Industry-led skills training

Changing lives, breaking glass ceilings

A construction firm's leader shares her career journey in the male-dominated industry.

Feature | Cebu City, Philippines | 24 March 2023
Kim Rose Tan. © Minette Rimando/ILO
CEBU CITY, Philippines – Climate change affects the lives of millions of people. Subjected to occasional devastating typhoons, Cebu is particularly vulnerable to increasingly extreme weather events.

Kim Rose Tan, the President and Chief Executive Officer of KRT Construction, has steered her company towards helping improve culverts and drainage structures in Cebu and Mandaue City, urban areas plagued by frequent knee-deep flooding.

After working on high-rise buildings, she changed her focus to flood mitigation and road repair.

“I shifted to flood control projects and road concreting, road rehabilitations two years ago,” said Ms Tan. “The recent floods we have encountered have prompted the government to work on flood control. Due to calamities like the typhoons, it is very challenging. It is a tough job but very rewarding to be part of the solution.”

After Super Typhoon Rai (Odette) hit Cebu, Ms Tan also became involved in projects to construct evacuation sites along with flood control and road repair. The 42-year-old CEO said one of her priorities is to ensure the safety of her workers.

“I closely follow international standards. I always tell my project engineers and managers that safety comes first – before anything else,” she explained. “My workers are part of the team. They are my business associates. When they are in good condition, they can be more productive and work very well. It is a holistic approach. They will take care of my business if I take care of them.”

We need skilled workers given the scarcity of human resources that I encountered."

Kim Rose Tan, KRT Construction President & CEO
She is a mother of three boys and did not start her career in construction. She went to medical school and became qualified as a doctor, and obtained her licence as a registered nurse. She wanted to fulfil her parents' dreams before her desire to be a civil engineer. Her passion, however, brought her back to the construction industry. She co-founded a real estate development company with her brother, and later began on-the-job training at a large construction company.

In 2018, Ms Tan took the plunge and started her own construction business. In addition to multiple crises such as the super typhoon, climate change, financial constraints, the COVID-19 lockdown and sudden inflation, she faced a gender barrier– the need to break through the glass ceiling in a male-dominated construction industry.

“When I started this business, I got bullied but my dad reminded me to be strong in the career path I chose,” Ms Tan said. “I never stopped believing in myself. Every hardship made me stronger, and I always pray for the strength to continue living my passion.”

She was struck by the industry’s human resources problem – a marked shortage of skilled labourers in the construction industry. Many Filipinos in the field have been hired to work overseas.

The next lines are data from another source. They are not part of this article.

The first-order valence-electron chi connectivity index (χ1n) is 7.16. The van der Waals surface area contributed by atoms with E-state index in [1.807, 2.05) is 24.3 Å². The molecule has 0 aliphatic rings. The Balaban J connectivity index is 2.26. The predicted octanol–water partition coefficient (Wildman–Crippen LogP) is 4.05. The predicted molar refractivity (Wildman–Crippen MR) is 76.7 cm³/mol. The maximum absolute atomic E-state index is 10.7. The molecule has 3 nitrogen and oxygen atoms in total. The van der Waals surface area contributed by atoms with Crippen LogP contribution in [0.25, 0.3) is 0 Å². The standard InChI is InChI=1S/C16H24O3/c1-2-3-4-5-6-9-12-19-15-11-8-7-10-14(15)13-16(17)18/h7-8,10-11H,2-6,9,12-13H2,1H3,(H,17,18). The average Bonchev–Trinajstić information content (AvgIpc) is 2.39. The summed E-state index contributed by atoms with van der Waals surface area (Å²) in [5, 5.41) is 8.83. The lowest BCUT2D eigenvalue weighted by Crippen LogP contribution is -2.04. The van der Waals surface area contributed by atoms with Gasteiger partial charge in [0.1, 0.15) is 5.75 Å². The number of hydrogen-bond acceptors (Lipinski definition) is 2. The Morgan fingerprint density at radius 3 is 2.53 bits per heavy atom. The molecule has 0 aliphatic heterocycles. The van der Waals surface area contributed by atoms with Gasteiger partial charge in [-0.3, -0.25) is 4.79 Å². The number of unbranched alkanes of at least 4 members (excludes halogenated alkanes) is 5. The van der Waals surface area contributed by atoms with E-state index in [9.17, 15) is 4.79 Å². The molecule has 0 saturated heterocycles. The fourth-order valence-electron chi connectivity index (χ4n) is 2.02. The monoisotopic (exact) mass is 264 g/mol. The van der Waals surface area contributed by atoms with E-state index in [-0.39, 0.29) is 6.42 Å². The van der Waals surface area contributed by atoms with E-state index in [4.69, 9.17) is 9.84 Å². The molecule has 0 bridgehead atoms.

Kim Rose Tan listens to a female construction worker during a career guidance seminar in Cebu City in March 2023. © Minette Rimando/ILO
In response to the increasing demand for skilled construction workers, the International Labour Organization (ILO) – working through the UK government-funded Skills for Prosperity Programme in the Philippines (SfP-Philippines) – has pursued a multi-stakeholder partnership in Region 7 by implementing an inclusive, area-based lifelong learning model. The programme has collaborated with the Technical Education and Skills Development Authority (TESDA), the Cebu Contractors’ Association, Inc. (CCA), local governments and other members of the construction industry in Cebu City and provided industry-specific skills training, vocational guidance, and lifelong learning.

As an employer and member of CCA, Ms Tan advocated for an industry-led skills development through the multi-stakeholder partnership. She also recently embedded entrepreneurial learning to the 93 graduates of the pilot implementation on technical vocational education and training (TVET) with her entrepreneurial journey.

The active involvement of multi-stakeholder partners not only equipped the graduates with in-demand skills but also connected them with employers like Ms Tan, which most significantly provided them employment or entrepreneurial prospects in the construction industry.

“Partners in the pilot implementation are highly active in ensuring an inclusive, area-based lifelong learning mechanism with a focus on skills upgrading in the construction industry,” said Khalid Hassan, Director of the ILO Country Office for the Philippines. “It supports effective labour market transitions, responsive to current and future industry demands while also targeting those individuals who most need our support.”

As an employer in the construction industry, Ms Tan underlined the value of an industry-led, multi-stakeholder partnership to address challenges.

“We need skilled workers given the scarcity of human resources that I encountered,” said Ms Tan. “We need more trainings like these. We need more of these skilled workers. Imagine if a construction worker has one, two or three children – it creates a multiplier effect by giving them employment. The end result is very rewarding.”